The controversy continued to be front-page news as people began to question how Porter could have possibly been allowed to work in the White House due to those accusations.

For days, the White House claimed to not know about the alleged abuse cases. Christopher Wray, the FBI director, however, contradicted the White House’s statement Tuesday in a testimony before the Senate Intelligence Committee where he stated that the FBI gave the White House a detailed background check on Porter in late July. That resulted in Porter’s security clearance being denied in September.

The fact that a White House official was allowed to continue working amid allegations of physical abuse and without any security clearance should be very concerning to all Americans. On top of that, the fact that the White House essentially concealed an employee’s allegations of domestic abuse is disturbing at best.

The White House has continually let down its citizens by putting people in power who are unfit to lead our country. We have seen this time and time again; Steve Bannon who has white supremacist beliefs, Betsy DeVos who has no background in public education, Sean Spicer who continuously misled the public during press debriefings and now, Rob Porter, a man who allegedly abused his two ex-wives.

Let us not forget that Trump has been accused by 19 women of sexual assault along with the infamous “p—y tape” which was leaked during the campaign. We have already seen the well-deserved crucifixion of predators, whether it be in Hollywood or within the realm of politics. But why are we ignoring the man on top? Has he reached such an untouchable status that his accusers voices don’t matter?

While potentially unpopular, it is hard to not draw the conclusion that Trump should not hold office based on the accusations against him. The White House knew Porter was a potentially dangerous man, someone who was capable of giving his wife a black eye, months before it hit the news.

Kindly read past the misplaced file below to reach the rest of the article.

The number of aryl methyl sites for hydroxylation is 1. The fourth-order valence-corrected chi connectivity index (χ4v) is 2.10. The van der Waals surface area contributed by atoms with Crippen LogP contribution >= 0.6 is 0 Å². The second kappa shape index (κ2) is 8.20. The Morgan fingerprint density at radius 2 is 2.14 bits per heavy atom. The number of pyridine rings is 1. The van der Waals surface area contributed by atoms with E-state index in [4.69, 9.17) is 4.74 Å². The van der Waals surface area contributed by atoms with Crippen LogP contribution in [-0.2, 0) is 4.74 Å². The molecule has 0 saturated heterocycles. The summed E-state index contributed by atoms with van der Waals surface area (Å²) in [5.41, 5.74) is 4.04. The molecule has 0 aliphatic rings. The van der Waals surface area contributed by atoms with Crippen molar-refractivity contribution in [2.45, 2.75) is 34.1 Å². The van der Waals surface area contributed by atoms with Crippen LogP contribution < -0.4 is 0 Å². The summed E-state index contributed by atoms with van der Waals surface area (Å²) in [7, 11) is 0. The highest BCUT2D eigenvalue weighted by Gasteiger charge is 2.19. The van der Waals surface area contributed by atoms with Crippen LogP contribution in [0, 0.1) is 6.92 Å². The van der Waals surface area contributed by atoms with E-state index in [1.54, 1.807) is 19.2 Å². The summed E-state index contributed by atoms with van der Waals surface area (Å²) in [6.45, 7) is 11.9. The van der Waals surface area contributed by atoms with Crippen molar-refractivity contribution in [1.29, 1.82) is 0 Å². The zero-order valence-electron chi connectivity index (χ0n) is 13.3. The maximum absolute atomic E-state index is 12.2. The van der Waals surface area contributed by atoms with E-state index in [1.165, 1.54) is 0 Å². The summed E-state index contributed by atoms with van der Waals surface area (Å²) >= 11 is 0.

If the story hadn’t broke — if Porter’s ex-wife hadn’t come forward — this man would still be a White House Staff Secretary working beside a man whose actions don’t discourage such behavior.

If we are holding Hollywood moguls and other household names to this standard, why aren’t we holding the president of the United States to the same?


This article originally appeared in The Post ( Kailee Missler is a freshman studying journalism strategic communications at Ohio University.

Democrats Discuss: The opioid crisis is tearing Ohio apart, and medical marijuana could bring it back together

The opioid crisis is destroying Ohio.

Prescription painkillers such as Percocet and Vicodin have left many Ohioans addicted to powerful opioids. When people can no longer afford opioids or are denied refills, they often turn to heroin or Fentanyl sold illegally on the streets. 

It is estimated that 80 percent of heroin users started on an opioid. When people switch to these powerful drugs, overdoses are common. In 2016 alone, 4,050 Ohioans died from unintentional overdoses, the second most per capita in the nation behind only West Virginia. 2017 is expected to outpace those numbers. 

This epidemic has several trickle-down effects. The foster care system is overburdened from the influx of children into the system after their parents overdosed. Local government budgets have busted do to the need to purchase large quantities of Narcan, the drug used to revive people who have overdosed. Lost labor productivity from people addicted to opioids cannot be defined yet, although the impact is expected to be significant. Ohio needs answers, and it needs them now. 

Fortunately, Ohio has already taken a step in the right direction. 

In 2016, the Ohio state legislature legalized marijuana for medical purposes. The law allows for marijuana dispensaries — where patients with a prescription can have the prescription filled — to set up in certain places across the state. The state does not allow for smokable marijuana, but edibles, oils, vaporization and patches are permitted. This offers a great way for Ohioans to get the medicine they need for the pain they have. 

At face value, this law may seem like a good option for Ohioans. However, the Republican-led Ohio legislature has added on very strict regulations that makes it incredibly difficult for the average Ohioan to obtain medical marijuana, should they need it.